The first English language translation of the final poetry collection of Lea Goldberg, a preeminent and central poet of modern Hebrew poetry.
Lea Goldberg (1911-1970) was the recipient of the Israel Prize for poetry, the state’s highest honor. Goldberg was a playwright, author of children’s books, and translator.
Rachel Tzvia Back is head of the Graduate English Program at Oranim Academic College, Israel.
"From the first works in this gutsy and moving collection to the last two poems, written in the hospital days before she died, Lea Goldberg strikes notes more clipped and blunt than ever before. As translator Rachel Tzvia Back argues in her introduction, Goldberg’s last poems mark a new poetic minimalism that is ‘unadorned, unelaborated, lucid, spare and precise.’ Paying homage to the monorhymed cadences of medieval Hebrew poetry in Andalusia, and to the pared-down, understated experiments of first-wave Hebrew modernists (David Fogel, Esther Raab, Rahel), Lea Goldberg’s haunting last poems are, as Erich Auerbach said of biblical narrative, ‘fraught with background,’ their taut surface resonating in the rich echo chamber of textual history. With Back’s luminous translations, Goldberg’s masterful ‘whole fragments’ can at long last be appreciated by an English readership.”—Chana Kronfeld, University of California, Berkeley
“These late poems of Lea Goldberg have been beautifully translated by Rachel Tzvia Back. Goldberg, one of the finest Hebrew poets of the middle decades of the past century, here confronts the imminence of her own death and reflects on poetry, memory, and love with a stark and affecting simplicity. It is a gift to have these poems in English.”—Robert Alter, Emeritus, University of California, Berkeley
“Lea Goldberg's last work, breaking into a ‘fragmentary’ form reminiscent of Oppen and Jabès, breaks also with other certitudes, claiming sisterhood with Antigone and Hagar, and longing, as Jewish, Muslim, and Christian poets have, for the polyglot and many-voiced exchanges of al-Andalus. Back’s translations and preface lead a reader to the wellspring of this work.”—Marilyn Hacker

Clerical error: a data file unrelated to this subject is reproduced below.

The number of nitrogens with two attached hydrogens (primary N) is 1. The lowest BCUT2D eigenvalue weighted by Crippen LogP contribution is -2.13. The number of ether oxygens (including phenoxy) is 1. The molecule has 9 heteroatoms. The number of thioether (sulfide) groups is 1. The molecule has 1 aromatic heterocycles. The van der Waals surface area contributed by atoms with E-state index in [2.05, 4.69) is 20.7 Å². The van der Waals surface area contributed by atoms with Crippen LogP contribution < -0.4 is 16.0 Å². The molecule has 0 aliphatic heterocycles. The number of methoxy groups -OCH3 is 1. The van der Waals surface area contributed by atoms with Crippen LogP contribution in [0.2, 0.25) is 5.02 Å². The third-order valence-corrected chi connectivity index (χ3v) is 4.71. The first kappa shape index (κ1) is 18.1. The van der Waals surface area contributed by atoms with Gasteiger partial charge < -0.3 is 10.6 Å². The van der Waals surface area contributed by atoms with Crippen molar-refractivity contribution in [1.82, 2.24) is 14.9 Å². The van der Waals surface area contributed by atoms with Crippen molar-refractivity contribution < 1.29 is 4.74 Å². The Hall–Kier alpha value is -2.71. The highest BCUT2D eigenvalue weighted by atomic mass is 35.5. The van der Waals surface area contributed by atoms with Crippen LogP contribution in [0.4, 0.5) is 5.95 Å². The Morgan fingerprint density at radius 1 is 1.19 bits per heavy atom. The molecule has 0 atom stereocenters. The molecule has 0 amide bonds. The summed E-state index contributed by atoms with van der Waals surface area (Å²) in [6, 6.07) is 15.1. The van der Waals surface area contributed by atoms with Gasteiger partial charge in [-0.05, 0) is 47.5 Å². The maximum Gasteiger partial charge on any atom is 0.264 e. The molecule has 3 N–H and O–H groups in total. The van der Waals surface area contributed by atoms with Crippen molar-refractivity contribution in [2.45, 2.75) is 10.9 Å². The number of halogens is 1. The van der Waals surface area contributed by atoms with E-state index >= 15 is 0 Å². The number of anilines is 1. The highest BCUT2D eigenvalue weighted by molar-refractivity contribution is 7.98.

Rachel Tzvia Back offers the first-ever English language translation of the final poetry collection of Lea Goldberg, a preeminent and central poet of modern Hebrew poetry. These extraordinary texts, composed in the last years and even days of the poet’s life and published posthumously after her untimely death, exhibit a level of lyrical distillation and formal boldness that mark them as distinctive in the poet’s oeuvre. Often employing a fragment-like structure, where the unspoken is as present and forceful as the spoken, stripped of adornments and engaging the reader with an uncompromising, even disarming directness, Goldberg’s last poems enact and manifest a poetics of intrepid truth-telling. The play between revelation and concealment, the language precision and the unflinching end-of-life gaze, transform these texts into powerfully moving and often surprising poems. The book itself, in the original format as masterfully edited by Tuvia Ruebner and with drawings by Goldberg herself interspersed among the poems, is a significant and beautiful artifact of modern Hebrew culture.
This bilingual edition, with translations by award-winning translator and poet Rachel Tzvia Back, brings us poems from this singular poetic voice of the twentieth century—poems that will enrich, reflect, and stir the reader’s heart.